Now when we speak of the identity and mission of our schools, while respecting the founding charism, we need to consider how our schools advance the more general mission of the Church. This mission of the Church as given to it by Christ at his Ascension is essentially one of evangelisation. Pope Paul VI said in his great document on evangelisation, Evangelii Nuntiandi, “the Church exists in order to evangelise” (#14).
There is no doubt that the great challenge before us today is how do we help the young people in our schools come to know Christ in a real and personal way so that their lives are shaped and inspired by him. The culture of Catholic faith is far weaker today than it was even twenty years ago. The challenge today is greater than in the past, but the possibilities are there.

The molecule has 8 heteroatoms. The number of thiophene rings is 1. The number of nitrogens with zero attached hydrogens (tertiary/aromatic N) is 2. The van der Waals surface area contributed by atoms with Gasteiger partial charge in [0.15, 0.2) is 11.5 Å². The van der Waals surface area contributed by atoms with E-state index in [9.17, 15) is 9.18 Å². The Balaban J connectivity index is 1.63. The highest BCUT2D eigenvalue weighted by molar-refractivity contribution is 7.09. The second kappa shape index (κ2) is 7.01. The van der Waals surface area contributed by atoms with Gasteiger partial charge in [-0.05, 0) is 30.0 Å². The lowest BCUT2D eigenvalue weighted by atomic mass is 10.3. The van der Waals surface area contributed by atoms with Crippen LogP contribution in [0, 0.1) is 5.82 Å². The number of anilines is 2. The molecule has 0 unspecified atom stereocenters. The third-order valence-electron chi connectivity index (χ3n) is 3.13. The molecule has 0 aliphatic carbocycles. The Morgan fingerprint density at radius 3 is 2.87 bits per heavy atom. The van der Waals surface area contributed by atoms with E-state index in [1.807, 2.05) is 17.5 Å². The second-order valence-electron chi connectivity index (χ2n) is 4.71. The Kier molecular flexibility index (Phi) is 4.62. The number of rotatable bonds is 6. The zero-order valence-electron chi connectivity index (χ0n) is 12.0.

Schools are challenged to be places where not only is the Catholic faith acknowledged, but where the Catholic faith becomes a truly formative influence. Young people attending our schools should emerge from them as young men and women alive in their faith and giving expression to it by an active participation in the sacramental life of the Church.
While we have to admit that we are far from this goal, we should ensure that this remains our goal. We must not abandon our ultimate purpose and settle for something less because it seems too far beyond us. Jesus established very high standards for his disciples and did not flinch in presenting what he expected of them, so should we for our young people. Indeed to settle for less is to sell our young people short.